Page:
Errai's data binding module provides the ability to bind model objects to UI fields/widgets. The bound properties of the model and the UI components will automatically be kept in sync for as long as they are bound. So, there is no need to write code for UI updates in response to model changes and no need to register listeners to update the model in response to UI changes.
- 1 Getting Started
- 1.1 Compile-time dependency
- 1.2 GWT module descriptor
- 1.3 Bindable Objects
- 1.4 Initializing a DataBinder
- 2 Creating Bindings
- 3 Specifying Converters
- 4 Property Change Handlers
- 5 Declarative Binding
- 6 Bean validation
To use Errai's data binding module, you must include it on the compile-time classpath. If you are using Maven for your build, add this dependency:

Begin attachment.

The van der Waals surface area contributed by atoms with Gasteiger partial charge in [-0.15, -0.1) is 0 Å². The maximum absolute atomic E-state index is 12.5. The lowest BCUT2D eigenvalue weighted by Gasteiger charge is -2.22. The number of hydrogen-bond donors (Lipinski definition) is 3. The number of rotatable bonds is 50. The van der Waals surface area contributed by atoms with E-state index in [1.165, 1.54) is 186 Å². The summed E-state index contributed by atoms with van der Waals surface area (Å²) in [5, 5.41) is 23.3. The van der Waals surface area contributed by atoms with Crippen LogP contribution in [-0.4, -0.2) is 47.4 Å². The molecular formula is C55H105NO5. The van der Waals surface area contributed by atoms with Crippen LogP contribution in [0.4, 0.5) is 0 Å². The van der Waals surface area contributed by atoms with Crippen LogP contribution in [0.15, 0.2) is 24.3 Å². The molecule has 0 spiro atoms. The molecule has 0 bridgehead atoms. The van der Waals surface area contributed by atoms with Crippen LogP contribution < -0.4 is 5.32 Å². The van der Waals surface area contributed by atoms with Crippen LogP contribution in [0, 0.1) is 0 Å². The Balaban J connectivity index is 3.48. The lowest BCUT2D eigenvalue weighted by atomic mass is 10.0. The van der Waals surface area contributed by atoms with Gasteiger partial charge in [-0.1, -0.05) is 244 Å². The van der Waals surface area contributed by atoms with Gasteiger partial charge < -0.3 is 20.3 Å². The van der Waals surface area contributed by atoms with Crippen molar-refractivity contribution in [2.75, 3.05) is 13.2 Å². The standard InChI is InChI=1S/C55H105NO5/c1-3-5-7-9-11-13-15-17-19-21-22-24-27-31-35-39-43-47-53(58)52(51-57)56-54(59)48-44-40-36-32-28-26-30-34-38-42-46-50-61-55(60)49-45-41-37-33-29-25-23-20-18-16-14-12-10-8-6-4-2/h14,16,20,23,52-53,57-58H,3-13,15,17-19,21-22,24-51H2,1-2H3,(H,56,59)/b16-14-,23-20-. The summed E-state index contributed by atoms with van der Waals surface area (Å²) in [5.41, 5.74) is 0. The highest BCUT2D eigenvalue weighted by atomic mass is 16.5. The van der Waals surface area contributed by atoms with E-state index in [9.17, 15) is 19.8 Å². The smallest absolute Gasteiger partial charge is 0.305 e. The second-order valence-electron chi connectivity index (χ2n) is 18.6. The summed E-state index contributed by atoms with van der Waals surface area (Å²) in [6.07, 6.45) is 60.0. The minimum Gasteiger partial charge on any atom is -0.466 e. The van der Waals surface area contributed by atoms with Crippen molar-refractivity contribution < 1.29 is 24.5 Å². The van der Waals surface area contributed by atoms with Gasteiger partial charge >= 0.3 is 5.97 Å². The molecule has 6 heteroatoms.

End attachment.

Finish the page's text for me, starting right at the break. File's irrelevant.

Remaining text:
If you are not using Maven for dependency management, add errai-data-binding-version.jar to your classpath.
You must also inherit the Errai data binding module by adding the following line to your GWT module descriptor (gwt.xml).
Objects that should participate in data bindings have to be marked as @Bindable and must follow Java bean conventions. All editable properties of these objects are then bindable to UI widgets.
|If you cannot or prefer not to annotate your classes with @Bindable, you can alternatively specify bindable types in your ErraiApp.properties using a whitespace-separated list of fully qualified class names: errai.ui.bindableTypes=org.example.Model1 org.example.Model2|
An instance of DataBinder is required to create bindings. It can either be
injected into a client-side bean: